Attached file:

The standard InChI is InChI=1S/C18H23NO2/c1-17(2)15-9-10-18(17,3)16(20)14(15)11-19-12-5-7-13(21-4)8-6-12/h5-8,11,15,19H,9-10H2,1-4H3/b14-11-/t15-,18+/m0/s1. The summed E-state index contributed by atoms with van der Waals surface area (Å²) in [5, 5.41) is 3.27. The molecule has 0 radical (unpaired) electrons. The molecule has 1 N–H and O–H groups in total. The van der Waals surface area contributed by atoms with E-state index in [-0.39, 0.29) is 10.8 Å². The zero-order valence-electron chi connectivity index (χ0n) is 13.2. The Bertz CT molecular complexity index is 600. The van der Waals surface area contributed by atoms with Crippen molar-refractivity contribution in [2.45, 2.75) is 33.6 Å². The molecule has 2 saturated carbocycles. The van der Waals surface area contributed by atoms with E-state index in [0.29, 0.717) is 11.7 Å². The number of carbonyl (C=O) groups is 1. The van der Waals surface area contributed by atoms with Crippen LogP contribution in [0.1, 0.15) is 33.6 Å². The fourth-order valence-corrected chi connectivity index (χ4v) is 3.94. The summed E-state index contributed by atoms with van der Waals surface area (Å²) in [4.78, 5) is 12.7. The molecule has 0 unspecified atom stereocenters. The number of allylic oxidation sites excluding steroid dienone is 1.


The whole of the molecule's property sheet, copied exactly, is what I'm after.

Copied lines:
The standard InChI is InChI=1S/C18H23NO2/c1-17(2)15-9-10-18(17,3)16(20)14(15)11-19-12-5-7-13(21-4)8-6-12/h5-8,11,15,19H,9-10H2,1-4H3/b14-11-/t15-,18+/m0/s1. The summed E-state index contributed by atoms with van der Waals surface area (Å²) in [5, 5.41) is 3.27. The molecule has 0 radical (unpaired) electrons. The molecule has 1 N–H and O–H groups in total. The van der Waals surface area contributed by atoms with E-state index in [-0.39, 0.29) is 10.8 Å². The zero-order valence-electron chi connectivity index (χ0n) is 13.2. The Bertz CT molecular complexity index is 600. The van der Waals surface area contributed by atoms with Crippen molar-refractivity contribution in [2.45, 2.75) is 33.6 Å². The molecule has 2 saturated carbocycles. The van der Waals surface area contributed by atoms with E-state index in [0.29, 0.717) is 11.7 Å². The number of carbonyl (C=O) groups is 1. The van der Waals surface area contributed by atoms with Crippen LogP contribution in [0.1, 0.15) is 33.6 Å². The fourth-order valence-corrected chi connectivity index (χ4v) is 3.94. The summed E-state index contributed by atoms with van der Waals surface area (Å²) in [4.78, 5) is 12.7. The molecule has 0 unspecified atom stereocenters. The number of allylic oxidation sites excluding steroid dienone is 1.